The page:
Epidemic Requires Consideration Of Pay
Wednesday 21 June 2006
Epidemic Requires Consideration Of Pay And Conditions
“NUPE’s reservations about the silence of the Epidemic Preparedness Bill in respect to employment rights and obligations were outlined this morning to Parliament’s Government Administration Select Committee,” said John Kerr, Organiser with the National Union of Public Employees (NUPE) today.
“When an epidemic hits New Zealand, the front line will be health workers like nurses, information services staff, mortuary technicians, cleaners, medical records staff, and also workers in essential industries like electricity, water, sewage, and the police,” said John Kerr. “Yet the only provision relating to employment rights of employees and employers is one giving employers the ability to place employees on leave without giving 14 days notice once an epidemic notice has been declared.”
“The Health and Safety in Employment Act has a number of provisions relevant to the outbreak of an epidemic, among them the duty of an employer to eliminate or minimise a hazard and the right of an employee to refuse to enter a dangerous work area,” said John Kerr. “Employers would be liable for any harm caused to employees through contracting the epidemic at work while employees have the ability to refuse to work if, due to the epidemic, they felt that their safety would be compromised.”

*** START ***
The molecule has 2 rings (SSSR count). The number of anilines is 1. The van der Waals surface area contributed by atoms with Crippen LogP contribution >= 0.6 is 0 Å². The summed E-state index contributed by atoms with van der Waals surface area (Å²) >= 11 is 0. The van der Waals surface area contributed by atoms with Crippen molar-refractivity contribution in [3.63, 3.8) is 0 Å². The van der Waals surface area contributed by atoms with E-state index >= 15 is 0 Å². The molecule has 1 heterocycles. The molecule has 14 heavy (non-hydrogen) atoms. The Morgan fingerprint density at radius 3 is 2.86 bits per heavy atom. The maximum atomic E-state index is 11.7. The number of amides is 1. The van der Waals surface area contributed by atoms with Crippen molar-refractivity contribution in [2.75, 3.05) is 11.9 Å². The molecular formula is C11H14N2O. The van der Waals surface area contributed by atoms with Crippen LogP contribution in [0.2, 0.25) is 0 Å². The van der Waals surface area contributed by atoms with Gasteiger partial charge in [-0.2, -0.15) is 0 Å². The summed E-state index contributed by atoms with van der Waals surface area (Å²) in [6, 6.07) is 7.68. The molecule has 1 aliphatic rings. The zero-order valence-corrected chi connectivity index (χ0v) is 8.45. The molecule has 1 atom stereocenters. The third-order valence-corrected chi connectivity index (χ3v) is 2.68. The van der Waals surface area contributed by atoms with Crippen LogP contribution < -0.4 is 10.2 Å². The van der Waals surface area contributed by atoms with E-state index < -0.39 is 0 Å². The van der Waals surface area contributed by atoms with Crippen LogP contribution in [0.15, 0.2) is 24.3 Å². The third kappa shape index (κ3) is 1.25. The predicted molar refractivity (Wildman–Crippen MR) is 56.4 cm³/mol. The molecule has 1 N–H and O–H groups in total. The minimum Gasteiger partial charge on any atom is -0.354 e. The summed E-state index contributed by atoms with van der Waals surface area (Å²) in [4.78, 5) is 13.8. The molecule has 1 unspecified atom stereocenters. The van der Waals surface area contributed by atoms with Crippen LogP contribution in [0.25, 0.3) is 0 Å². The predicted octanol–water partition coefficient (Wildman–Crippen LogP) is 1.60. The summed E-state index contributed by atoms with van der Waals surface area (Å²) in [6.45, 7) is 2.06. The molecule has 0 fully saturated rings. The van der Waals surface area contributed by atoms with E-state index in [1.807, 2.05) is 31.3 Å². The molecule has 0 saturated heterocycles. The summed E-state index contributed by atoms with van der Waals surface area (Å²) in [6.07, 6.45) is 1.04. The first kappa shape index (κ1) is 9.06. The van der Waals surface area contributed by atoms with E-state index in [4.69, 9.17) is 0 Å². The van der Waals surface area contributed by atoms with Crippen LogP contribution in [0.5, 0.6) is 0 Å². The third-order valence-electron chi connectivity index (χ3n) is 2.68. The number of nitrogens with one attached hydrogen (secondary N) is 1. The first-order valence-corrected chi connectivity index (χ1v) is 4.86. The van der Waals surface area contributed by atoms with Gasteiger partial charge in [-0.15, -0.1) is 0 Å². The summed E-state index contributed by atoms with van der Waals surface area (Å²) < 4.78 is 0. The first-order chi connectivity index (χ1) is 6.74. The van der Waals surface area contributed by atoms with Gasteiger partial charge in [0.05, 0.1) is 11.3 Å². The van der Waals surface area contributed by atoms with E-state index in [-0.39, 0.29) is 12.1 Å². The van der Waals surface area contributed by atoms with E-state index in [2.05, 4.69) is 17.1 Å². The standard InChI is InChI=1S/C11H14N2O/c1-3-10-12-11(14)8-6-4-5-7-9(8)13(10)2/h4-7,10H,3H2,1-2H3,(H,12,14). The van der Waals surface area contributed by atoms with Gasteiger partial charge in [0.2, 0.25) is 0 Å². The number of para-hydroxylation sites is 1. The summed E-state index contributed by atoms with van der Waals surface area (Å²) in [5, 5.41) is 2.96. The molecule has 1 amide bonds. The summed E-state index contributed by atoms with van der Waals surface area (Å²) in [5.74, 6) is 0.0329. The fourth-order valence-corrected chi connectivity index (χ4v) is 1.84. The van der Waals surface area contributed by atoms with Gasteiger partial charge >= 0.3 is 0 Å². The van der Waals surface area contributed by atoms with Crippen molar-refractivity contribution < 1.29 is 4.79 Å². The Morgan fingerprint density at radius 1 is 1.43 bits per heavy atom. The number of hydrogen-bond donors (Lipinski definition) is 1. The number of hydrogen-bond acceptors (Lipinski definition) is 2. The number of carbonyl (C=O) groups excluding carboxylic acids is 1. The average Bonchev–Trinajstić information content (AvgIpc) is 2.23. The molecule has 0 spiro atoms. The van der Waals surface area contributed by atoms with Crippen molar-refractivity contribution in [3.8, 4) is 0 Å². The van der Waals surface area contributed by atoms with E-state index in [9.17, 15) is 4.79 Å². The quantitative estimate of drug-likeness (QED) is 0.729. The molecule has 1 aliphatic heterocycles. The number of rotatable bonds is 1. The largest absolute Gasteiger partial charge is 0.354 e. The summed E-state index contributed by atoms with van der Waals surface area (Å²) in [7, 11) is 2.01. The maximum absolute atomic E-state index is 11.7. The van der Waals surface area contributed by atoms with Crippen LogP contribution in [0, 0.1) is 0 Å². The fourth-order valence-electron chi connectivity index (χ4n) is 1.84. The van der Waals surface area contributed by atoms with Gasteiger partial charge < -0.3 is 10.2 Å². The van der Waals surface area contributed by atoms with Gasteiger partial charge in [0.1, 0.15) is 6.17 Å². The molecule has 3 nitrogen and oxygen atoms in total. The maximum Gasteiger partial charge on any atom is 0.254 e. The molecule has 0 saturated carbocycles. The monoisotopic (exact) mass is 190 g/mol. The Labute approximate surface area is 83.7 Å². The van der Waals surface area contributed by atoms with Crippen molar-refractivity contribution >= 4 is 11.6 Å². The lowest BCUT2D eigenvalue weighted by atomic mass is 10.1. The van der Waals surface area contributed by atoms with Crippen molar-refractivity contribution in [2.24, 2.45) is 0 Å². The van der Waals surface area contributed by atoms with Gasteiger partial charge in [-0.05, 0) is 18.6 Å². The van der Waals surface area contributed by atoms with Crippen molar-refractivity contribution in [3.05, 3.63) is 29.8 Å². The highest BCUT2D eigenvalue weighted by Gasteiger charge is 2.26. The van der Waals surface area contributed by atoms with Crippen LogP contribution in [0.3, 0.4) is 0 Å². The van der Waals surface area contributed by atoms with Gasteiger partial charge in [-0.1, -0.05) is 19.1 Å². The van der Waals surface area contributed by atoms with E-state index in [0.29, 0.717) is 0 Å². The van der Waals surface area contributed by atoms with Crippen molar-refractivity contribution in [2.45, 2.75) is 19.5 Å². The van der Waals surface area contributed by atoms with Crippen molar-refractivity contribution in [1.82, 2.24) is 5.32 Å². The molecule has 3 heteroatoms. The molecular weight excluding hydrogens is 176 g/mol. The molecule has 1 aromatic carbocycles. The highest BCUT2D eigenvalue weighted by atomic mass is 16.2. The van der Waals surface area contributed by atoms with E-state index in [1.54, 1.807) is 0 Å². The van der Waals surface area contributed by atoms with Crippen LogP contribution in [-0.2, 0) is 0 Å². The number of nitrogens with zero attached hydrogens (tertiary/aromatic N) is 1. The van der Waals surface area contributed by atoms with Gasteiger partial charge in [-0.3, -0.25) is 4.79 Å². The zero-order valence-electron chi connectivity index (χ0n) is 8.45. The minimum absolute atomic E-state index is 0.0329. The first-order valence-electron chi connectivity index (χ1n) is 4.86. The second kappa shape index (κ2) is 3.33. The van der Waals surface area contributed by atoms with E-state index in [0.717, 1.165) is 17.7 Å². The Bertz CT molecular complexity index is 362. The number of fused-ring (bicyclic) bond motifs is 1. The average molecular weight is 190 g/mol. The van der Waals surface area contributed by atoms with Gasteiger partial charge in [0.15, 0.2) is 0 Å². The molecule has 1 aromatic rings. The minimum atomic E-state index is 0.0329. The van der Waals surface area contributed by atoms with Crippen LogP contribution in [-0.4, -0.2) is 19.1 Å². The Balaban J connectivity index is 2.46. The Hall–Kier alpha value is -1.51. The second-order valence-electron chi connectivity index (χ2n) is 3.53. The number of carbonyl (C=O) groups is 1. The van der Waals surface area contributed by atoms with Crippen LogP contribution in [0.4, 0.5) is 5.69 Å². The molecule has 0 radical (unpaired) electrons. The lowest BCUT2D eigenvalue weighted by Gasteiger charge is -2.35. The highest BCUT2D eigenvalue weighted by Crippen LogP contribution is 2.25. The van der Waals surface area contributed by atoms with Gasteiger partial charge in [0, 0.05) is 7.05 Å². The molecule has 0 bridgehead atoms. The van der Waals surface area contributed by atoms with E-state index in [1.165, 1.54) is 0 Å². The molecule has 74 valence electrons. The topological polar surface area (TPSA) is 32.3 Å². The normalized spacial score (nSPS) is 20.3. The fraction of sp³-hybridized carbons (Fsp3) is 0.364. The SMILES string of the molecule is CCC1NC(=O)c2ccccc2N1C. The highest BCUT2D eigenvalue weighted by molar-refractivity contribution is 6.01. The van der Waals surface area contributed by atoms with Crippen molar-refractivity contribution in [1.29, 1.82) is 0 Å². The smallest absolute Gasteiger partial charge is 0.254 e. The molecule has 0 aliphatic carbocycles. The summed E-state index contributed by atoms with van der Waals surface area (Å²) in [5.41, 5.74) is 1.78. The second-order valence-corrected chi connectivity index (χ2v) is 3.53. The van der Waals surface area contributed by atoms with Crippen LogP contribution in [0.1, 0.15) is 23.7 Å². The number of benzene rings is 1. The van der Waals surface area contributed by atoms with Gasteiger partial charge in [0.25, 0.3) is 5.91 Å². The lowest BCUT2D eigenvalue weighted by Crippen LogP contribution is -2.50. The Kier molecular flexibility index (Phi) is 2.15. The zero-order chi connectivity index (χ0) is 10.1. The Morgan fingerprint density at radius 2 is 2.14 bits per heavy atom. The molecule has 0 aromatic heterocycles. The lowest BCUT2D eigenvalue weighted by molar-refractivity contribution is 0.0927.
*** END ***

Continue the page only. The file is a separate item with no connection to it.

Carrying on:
“Further the Bill provides no appropriate compensation for workers who are forced to work where such work may bring them into contact with a virus,” said John Kerr.
John Kerr said that NUPE proposed that an employee required to work whilst an epidemic notice was in force, be paid for each day as if it was a public holiday.
“It is likely that most businesses would temporarily shut down during such an epidemic and the T1½ and day in lieu required under the Act for working a public holiday would not be paid to most employees,” said John Kerr. “It is likely that the State will be affected most by such a provision and is in the best position to meet such short-term increased labour costs.”